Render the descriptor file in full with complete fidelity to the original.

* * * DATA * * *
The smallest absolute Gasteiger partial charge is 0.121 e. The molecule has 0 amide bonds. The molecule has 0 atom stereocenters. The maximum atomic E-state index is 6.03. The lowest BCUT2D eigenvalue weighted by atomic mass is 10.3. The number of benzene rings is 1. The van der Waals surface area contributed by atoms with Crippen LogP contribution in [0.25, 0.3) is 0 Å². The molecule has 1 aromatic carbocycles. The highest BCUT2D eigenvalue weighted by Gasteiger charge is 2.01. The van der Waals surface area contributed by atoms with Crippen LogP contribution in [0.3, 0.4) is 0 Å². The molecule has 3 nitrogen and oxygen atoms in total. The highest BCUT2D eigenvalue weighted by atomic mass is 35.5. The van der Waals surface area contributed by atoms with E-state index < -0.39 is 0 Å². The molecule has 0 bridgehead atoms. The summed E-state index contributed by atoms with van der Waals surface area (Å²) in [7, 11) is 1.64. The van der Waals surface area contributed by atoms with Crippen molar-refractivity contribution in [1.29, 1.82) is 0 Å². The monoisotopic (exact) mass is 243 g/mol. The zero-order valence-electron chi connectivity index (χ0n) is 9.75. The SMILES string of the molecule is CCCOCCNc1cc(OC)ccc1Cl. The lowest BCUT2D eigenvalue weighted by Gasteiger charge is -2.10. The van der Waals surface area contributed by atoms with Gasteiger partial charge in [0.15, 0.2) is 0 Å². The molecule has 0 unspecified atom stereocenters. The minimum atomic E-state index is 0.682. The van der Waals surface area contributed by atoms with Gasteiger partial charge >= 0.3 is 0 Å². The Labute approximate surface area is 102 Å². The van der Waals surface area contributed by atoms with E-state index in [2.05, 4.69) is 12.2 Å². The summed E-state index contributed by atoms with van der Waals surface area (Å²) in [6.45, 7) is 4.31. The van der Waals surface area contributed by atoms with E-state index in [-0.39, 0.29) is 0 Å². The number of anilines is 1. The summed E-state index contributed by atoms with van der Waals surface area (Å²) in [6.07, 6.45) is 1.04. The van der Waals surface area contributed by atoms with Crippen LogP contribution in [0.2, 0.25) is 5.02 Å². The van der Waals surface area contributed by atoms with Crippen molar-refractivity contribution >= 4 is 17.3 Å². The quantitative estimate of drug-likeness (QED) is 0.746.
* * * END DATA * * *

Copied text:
The smallest absolute Gasteiger partial charge is 0.121 e. The molecule has 0 amide bonds. The molecule has 0 atom stereocenters. The maximum atomic E-state index is 6.03. The lowest BCUT2D eigenvalue weighted by atomic mass is 10.3. The number of benzene rings is 1. The van der Waals surface area contributed by atoms with Crippen LogP contribution in [0.25, 0.3) is 0 Å². The molecule has 1 aromatic carbocycles. The highest BCUT2D eigenvalue weighted by Gasteiger charge is 2.01. The van der Waals surface area contributed by atoms with Crippen LogP contribution in [0.3, 0.4) is 0 Å². The molecule has 3 nitrogen and oxygen atoms in total. The highest BCUT2D eigenvalue weighted by atomic mass is 35.5. The van der Waals surface area contributed by atoms with E-state index < -0.39 is 0 Å². The molecule has 0 bridgehead atoms. The summed E-state index contributed by atoms with van der Waals surface area (Å²) in [7, 11) is 1.64. The van der Waals surface area contributed by atoms with Crippen molar-refractivity contribution in [1.29, 1.82) is 0 Å². The monoisotopic (exact) mass is 243 g/mol. The zero-order valence-electron chi connectivity index (χ0n) is 9.75. The SMILES string of the molecule is CCCOCCNc1cc(OC)ccc1Cl. The lowest BCUT2D eigenvalue weighted by Gasteiger charge is -2.10. The van der Waals surface area contributed by atoms with Gasteiger partial charge in [0.15, 0.2) is 0 Å². The molecule has 0 unspecified atom stereocenters. The minimum atomic E-state index is 0.682. The van der Waals surface area contributed by atoms with Gasteiger partial charge >= 0.3 is 0 Å². The Labute approximate surface area is 102 Å². The van der Waals surface area contributed by atoms with E-state index in [2.05, 4.69) is 12.2 Å². The summed E-state index contributed by atoms with van der Waals surface area (Å²) in [6.45, 7) is 4.31. The van der Waals surface area contributed by atoms with E-state index in [-0.39, 0.29) is 0 Å². The number of anilines is 1. The summed E-state index contributed by atoms with van der Waals surface area (Å²) in [6.07, 6.45) is 1.04. The van der Waals surface area contributed by atoms with Crippen LogP contribution in [0.2, 0.25) is 5.02 Å². The van der Waals surface area contributed by atoms with Crippen molar-refractivity contribution >= 4 is 17.3 Å². The quantitative estimate of drug-likeness (QED) is 0.746.